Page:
Welcome to Dynamic Wealth Management

Welcome to Dynamic Wealth Management's brand new website.  Please take a look around and take a moment to read the blog.  I will be posting my thoughts on investing and the markets every Monday, so check back every week to get the latest news.


Subscribe to the Newsletter

Receive HTML?

Customer Login

Why I Love High Gas Prices and Why You Should Too! PDF Print E-mail
Written by Kalson Jang   
Monday, 04 April 2011 22:28

Of all the things we complain about, I think nothing tops the list more than complaining about the price of gas.  I think people complain about the price of gas the most because it is something they absolutely must pay for, and they have very limited options when it comes to the price they pay.

Gas, like everything else, has gone up in price for as long as we can remember.  Like I’ve mentioned in many of my previous articles, it’s a product of inflation.  Every major economic region is printing money in an effort to spend their way out of trouble and to lower the value of their currency.  By printing more money, there is more liquidity (i.e. more money to be spent), which leads to more purchases, which leads to more jobs being created, which leads to more people having money to spend, which increases an economic regions prosperity.  Printing more money also lowers the value of their currency which makes their exported goods more favorably priced for other countries which leads to more exports and thus more jobs being created domestically.  Although this all sounds great, printing all this money also leads to inflation; we see this inflation every day of our lives.  When we wake up in the morning and buy our coffee, we notice the price of coffee has gone up.  When we fill our cars with gas or pay for public transit, we see that the cost has gone up.  When we buy lunch and dinner at a restaurant, we see that the cost of food on the menu has increased.  If we decide to save money by eating at home, we see that our grocery bills have gone up significantly.  When we get our utility bills in the mail, we notice that the cost to heat our house and use water has gone up significantly as well.  We all notice this because it is something that affects everyone; and although it seems at times like there is nothing we can do about it, this could not be further from the truth.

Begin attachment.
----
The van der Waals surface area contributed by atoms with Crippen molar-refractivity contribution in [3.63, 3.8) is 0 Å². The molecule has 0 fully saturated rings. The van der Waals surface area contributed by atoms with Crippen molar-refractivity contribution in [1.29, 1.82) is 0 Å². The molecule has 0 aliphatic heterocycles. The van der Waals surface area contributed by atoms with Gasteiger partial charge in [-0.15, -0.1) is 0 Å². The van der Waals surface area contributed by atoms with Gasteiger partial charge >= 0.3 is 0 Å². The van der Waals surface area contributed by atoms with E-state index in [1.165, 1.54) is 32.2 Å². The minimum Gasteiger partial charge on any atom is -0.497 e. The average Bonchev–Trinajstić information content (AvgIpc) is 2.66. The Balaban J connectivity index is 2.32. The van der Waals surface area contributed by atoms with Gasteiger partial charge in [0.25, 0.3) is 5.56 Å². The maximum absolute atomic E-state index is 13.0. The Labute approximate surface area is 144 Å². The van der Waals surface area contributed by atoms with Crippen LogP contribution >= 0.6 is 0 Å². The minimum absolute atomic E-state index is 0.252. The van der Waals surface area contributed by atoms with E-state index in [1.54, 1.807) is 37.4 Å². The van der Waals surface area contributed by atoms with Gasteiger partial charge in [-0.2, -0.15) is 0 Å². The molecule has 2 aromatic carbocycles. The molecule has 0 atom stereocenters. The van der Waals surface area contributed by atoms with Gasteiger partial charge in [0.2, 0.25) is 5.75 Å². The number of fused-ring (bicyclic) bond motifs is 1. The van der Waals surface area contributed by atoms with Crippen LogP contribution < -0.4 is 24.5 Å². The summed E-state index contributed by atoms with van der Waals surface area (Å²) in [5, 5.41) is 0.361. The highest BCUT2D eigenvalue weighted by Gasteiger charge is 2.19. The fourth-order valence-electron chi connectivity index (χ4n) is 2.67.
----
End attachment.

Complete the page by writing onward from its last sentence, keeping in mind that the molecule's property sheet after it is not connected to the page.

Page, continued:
As someone who makes a living by helping people turn their money into even more money through investing, I enjoy seeing the price of gas go up because it means that my investments are going up even more.  When everyone else is complaining about how gas companies are cheating us with ridiculously high gas prices, I look at my investment account and see my account value increasing by leaps and bounds.

To illustrate what I’m talking about, let’s consider the increase in gas prices over the past 2+ years:

End of 2008 - $0.75/L
End of 2009 - $1.00/L
End of 2010 - $1.13/L
Today - $1.30/L

I’m sure you are reading this and cursing the gas companies at the same time for the 73% increase in gas prices over the last 2-years and 4-months, but I’m here to change that viewpoint.

If you were invested into a quality Energy Mutual Fund during that time, you would have made 88% during the exact same time period; 15% more than the increase in the price of gas!  If you invested $5,000 into this fund, an increase of 88% would equal $4,400 in profits! This would be enough profit to buy 4,400 L of gas during that time which would be enough gas to drive approximately 50,000 kms!

In other words, putting $5,000 to work for you would have provided you almost 2.5 years of free gas.  At the end, you would still have your $5,000 to use as you wish.

If you had your money invested into a GIC during that same time period, you would’ve probably made $230 during that same time period instead of $4,400 (19x more profit).  That is why it’s very important to be fully invested in the markets instead of putting your money into a GIC.  Even though a GIC is guaranteed not to lose you any money, your loss of purchasing power can be significant and just as painful.  As you have seen with your very own eyes, the prices you paid 2-years ago are a distant memory compared to what you pay now and $1 in 2011 doesn’t go nearly as far as it did in 2009.

So the next time you see gas prices going up, ask yourself, would you rather complain about it or would you rather do something about it so that you can benefit from it?

Kalson Jang
Phone: 416-775-8777
E-mail: This e-mail address is being protected from spambots. You need JavaScript enabled to view it

Note: Performance figures and calculations used in this article are for illustration purposes only and past performance may or may not reflect future performance.